February 20th & 21st
Shelter Rock Hut-Muddy Creek Car Park
A rare double day post here. With my stomach stuff, I fell behind on my writing, and need to minimize my tasks to have more time to rest and reset. I’m combining the half day hike into Glenorchy and the following zero day in Glenorchy into one post to save time and effort.
I had a better night of sleep in Shelter Rock Hut using my white noise and some mind strategies to try to clear my head of the cyclical thoughts causing my stomach problems. What started out as motion sickness became worse when I let my mind take over. I usually have a handle on it, but I let stress come out in my stomach. Like how you feel when you’re really nervous and might throw up and can’t eat. I get that when I’m under stress, be it emotional, physical, environmental, etc. I’ve gotten good at managing it most the time, but when lots of things happen at once, and something triggers it (like the compounded motion sickness and sadness of saying bye to Becky), sometimes it takes time for my mind to stop the cycle of making it worse. I get fixated on stressing about stressing. Not physical as much as mental, and I just need a few days to get my mind right to stop the cycle. The morning’s walk out of Rees Valley was just what I needed. We started leisurely at 7:30am.
The morning had wet brush from condensation and wooded trail that was mostly smooth and quite relaxing. I had a 12min instrumental song that I really like from John Butler called Ocean that I repeated at least 7 times back to back as I walked down the valley and it so helped to just calm and chill out on a gradual descent with relaxed terrain and great weather.
Once out of the woods, we were right next to the Rees River and in the beautiful morning light of the open valley. There was plenty of muddy marsh, but was just the type of hiking I needed to really relax and find a rhythm to glide without effort. Very healing mentally and physically. Still, my stomach wasn’t wanting food, but the good news was that it was improving and I felt that I’d turned a corner mentally to stopping the cyclical thoughts causing it.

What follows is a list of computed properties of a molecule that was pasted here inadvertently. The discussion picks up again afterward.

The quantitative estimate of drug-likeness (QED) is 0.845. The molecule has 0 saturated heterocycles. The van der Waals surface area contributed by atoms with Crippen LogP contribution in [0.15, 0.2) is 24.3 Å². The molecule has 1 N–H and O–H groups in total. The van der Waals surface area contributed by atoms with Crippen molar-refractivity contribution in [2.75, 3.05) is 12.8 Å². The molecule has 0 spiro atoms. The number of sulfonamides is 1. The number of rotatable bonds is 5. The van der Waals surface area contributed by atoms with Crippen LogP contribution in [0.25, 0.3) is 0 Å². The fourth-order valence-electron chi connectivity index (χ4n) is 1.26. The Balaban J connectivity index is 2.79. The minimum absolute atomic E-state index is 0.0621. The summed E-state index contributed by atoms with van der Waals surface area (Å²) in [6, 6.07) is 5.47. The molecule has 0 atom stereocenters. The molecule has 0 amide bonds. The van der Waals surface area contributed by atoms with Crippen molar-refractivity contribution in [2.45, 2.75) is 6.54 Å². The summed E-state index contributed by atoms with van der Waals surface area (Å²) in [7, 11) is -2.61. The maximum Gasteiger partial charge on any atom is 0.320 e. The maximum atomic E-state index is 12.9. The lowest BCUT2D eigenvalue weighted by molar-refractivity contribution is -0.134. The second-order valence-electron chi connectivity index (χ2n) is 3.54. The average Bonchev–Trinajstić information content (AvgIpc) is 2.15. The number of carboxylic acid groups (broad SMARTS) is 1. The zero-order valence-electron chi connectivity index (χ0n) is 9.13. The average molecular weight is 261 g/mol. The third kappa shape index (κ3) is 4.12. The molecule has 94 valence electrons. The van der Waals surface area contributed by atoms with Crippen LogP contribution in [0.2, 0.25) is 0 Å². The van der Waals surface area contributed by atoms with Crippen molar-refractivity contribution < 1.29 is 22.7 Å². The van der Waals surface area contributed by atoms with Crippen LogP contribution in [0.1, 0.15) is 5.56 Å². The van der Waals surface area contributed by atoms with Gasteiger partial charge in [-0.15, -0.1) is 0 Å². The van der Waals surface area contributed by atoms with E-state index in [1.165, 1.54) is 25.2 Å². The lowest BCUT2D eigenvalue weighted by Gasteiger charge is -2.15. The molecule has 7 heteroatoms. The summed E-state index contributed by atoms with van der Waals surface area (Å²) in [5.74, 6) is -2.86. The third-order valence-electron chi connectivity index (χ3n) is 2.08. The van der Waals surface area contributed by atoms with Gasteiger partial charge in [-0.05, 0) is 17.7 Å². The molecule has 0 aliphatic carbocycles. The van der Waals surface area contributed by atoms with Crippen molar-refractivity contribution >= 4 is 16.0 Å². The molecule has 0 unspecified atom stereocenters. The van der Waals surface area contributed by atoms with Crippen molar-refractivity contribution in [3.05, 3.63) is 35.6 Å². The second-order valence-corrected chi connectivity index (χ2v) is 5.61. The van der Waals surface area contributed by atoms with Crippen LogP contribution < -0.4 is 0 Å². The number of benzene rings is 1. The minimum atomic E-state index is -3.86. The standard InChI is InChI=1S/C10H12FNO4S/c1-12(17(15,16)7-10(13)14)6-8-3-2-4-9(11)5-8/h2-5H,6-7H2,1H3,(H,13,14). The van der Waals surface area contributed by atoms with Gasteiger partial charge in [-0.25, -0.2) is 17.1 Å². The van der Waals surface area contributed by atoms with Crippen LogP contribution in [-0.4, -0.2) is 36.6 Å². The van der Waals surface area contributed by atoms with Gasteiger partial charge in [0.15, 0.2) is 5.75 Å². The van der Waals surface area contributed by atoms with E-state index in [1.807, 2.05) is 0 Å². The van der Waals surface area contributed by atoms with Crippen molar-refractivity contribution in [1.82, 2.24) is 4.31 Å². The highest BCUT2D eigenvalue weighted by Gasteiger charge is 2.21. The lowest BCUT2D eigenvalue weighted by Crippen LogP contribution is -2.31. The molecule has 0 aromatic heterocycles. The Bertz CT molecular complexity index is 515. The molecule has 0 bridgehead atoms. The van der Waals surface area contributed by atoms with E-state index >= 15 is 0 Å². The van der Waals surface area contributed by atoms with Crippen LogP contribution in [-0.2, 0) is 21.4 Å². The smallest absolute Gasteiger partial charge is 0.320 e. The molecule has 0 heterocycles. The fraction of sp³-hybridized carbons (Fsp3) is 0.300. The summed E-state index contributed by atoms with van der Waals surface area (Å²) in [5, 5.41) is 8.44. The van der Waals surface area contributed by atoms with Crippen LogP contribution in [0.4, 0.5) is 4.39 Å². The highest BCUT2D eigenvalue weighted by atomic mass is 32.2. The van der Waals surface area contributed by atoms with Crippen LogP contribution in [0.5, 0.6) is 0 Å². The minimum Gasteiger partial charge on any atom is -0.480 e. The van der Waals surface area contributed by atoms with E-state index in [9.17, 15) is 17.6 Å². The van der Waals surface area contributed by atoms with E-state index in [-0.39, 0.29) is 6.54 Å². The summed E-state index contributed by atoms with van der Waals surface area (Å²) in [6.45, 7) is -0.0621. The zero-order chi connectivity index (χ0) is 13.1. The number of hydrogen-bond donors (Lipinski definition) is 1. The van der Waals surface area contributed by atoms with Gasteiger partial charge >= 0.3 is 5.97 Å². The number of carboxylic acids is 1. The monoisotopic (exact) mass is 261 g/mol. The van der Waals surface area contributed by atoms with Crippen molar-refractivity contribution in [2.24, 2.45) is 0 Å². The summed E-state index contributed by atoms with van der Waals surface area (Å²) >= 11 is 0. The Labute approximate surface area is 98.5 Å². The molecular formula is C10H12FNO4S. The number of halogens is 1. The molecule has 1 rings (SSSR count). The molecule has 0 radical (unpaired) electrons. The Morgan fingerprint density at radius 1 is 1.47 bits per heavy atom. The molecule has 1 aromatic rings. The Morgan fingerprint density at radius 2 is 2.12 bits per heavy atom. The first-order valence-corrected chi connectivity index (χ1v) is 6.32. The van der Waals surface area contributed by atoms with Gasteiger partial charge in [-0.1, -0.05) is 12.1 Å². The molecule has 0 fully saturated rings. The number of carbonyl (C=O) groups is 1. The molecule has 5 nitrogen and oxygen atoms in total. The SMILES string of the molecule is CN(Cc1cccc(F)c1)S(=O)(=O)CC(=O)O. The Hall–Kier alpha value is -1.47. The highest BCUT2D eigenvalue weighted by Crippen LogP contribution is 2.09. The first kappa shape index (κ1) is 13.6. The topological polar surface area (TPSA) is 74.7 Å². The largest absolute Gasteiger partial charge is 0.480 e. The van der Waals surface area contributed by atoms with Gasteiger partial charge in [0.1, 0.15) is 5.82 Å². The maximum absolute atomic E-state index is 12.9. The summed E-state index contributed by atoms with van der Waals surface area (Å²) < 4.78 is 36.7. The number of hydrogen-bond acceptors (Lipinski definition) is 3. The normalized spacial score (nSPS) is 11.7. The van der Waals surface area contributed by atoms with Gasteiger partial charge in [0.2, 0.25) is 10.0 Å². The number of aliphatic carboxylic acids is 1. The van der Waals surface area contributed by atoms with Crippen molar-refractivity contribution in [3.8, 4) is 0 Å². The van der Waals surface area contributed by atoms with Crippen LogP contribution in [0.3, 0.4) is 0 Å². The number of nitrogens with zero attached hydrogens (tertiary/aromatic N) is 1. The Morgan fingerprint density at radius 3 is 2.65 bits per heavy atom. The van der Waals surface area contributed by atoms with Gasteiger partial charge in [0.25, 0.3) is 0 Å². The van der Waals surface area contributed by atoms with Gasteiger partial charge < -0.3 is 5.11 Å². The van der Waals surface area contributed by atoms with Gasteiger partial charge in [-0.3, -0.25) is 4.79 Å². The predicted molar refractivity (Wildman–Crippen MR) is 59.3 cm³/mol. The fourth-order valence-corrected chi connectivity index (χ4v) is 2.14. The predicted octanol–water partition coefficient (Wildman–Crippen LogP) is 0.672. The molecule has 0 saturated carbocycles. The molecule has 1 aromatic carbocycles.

We finished at noon at the Muddy Creek car park, and were surprised to find a packed parking lot. We had booked a paid 2pm shuttle pick-up because it is remote and others have gotten stuck out there having to walk much of the 12mi/20km to the town of Glenorchy.
We ended up getting a ride from someone leaving the car park just 5mins after arriving and were in town around 12:30pm. The shuttle understandably still charged us given the last minute cancellation, but it was worth having as a fallback. We were booked for the 6 bed dorm at the Glenorchy Hotel and only had one other person with us, so that was great. Wifi was actually good too! Things were looking up. However, I did get to the hotel to find that I did start my period early! WTF!? Can I catch a break at all here. Lots makes sense now as to my feeling so weak and exhausted on top of stomach stuff. It’s like a double whammy. Great timing that I was zeroing the next day. I was able to eat a small lunch and then a big dinner! My hunger is totally back, whew!